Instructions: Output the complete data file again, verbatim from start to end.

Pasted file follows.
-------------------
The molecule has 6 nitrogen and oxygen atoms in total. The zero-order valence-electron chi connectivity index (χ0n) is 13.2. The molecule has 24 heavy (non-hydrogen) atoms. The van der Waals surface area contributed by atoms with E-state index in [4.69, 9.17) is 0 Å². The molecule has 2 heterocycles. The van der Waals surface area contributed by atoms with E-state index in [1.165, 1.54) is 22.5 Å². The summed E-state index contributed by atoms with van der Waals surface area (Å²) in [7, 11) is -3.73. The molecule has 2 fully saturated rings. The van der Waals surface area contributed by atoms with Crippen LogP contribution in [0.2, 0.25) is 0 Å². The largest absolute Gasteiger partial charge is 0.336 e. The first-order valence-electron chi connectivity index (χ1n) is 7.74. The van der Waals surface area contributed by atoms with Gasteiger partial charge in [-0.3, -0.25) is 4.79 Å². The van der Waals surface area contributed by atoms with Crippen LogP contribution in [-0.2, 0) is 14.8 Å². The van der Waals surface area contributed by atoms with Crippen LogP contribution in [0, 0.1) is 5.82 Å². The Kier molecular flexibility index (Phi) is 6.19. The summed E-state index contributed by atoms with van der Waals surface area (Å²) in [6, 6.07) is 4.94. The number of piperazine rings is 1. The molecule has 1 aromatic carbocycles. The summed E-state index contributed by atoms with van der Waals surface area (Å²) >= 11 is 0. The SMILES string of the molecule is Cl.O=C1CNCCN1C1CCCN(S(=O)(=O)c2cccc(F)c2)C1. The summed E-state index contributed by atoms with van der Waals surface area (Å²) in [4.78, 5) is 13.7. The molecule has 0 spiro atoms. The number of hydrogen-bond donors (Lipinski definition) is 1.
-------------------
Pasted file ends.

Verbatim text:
The molecule has 6 nitrogen and oxygen atoms in total. The zero-order valence-electron chi connectivity index (χ0n) is 13.2. The molecule has 24 heavy (non-hydrogen) atoms. The van der Waals surface area contributed by atoms with E-state index in [4.69, 9.17) is 0 Å². The molecule has 2 heterocycles. The van der Waals surface area contributed by atoms with E-state index in [1.165, 1.54) is 22.5 Å². The summed E-state index contributed by atoms with van der Waals surface area (Å²) in [7, 11) is -3.73. The molecule has 2 fully saturated rings. The van der Waals surface area contributed by atoms with Crippen LogP contribution in [0.2, 0.25) is 0 Å². The largest absolute Gasteiger partial charge is 0.336 e. The first-order valence-electron chi connectivity index (χ1n) is 7.74. The van der Waals surface area contributed by atoms with Gasteiger partial charge in [-0.3, -0.25) is 4.79 Å². The van der Waals surface area contributed by atoms with Crippen LogP contribution in [-0.2, 0) is 14.8 Å². The van der Waals surface area contributed by atoms with Crippen LogP contribution in [0, 0.1) is 5.82 Å². The Kier molecular flexibility index (Phi) is 6.19. The summed E-state index contributed by atoms with van der Waals surface area (Å²) in [6, 6.07) is 4.94. The number of piperazine rings is 1. The molecule has 1 aromatic carbocycles. The summed E-state index contributed by atoms with van der Waals surface area (Å²) >= 11 is 0. The SMILES string of the molecule is Cl.O=C1CNCCN1C1CCCN(S(=O)(=O)c2cccc(F)c2)C1. The summed E-state index contributed by atoms with van der Waals surface area (Å²) in [4.78, 5) is 13.7. The molecule has 0 spiro atoms. The number of hydrogen-bond donors (Lipinski definition) is 1.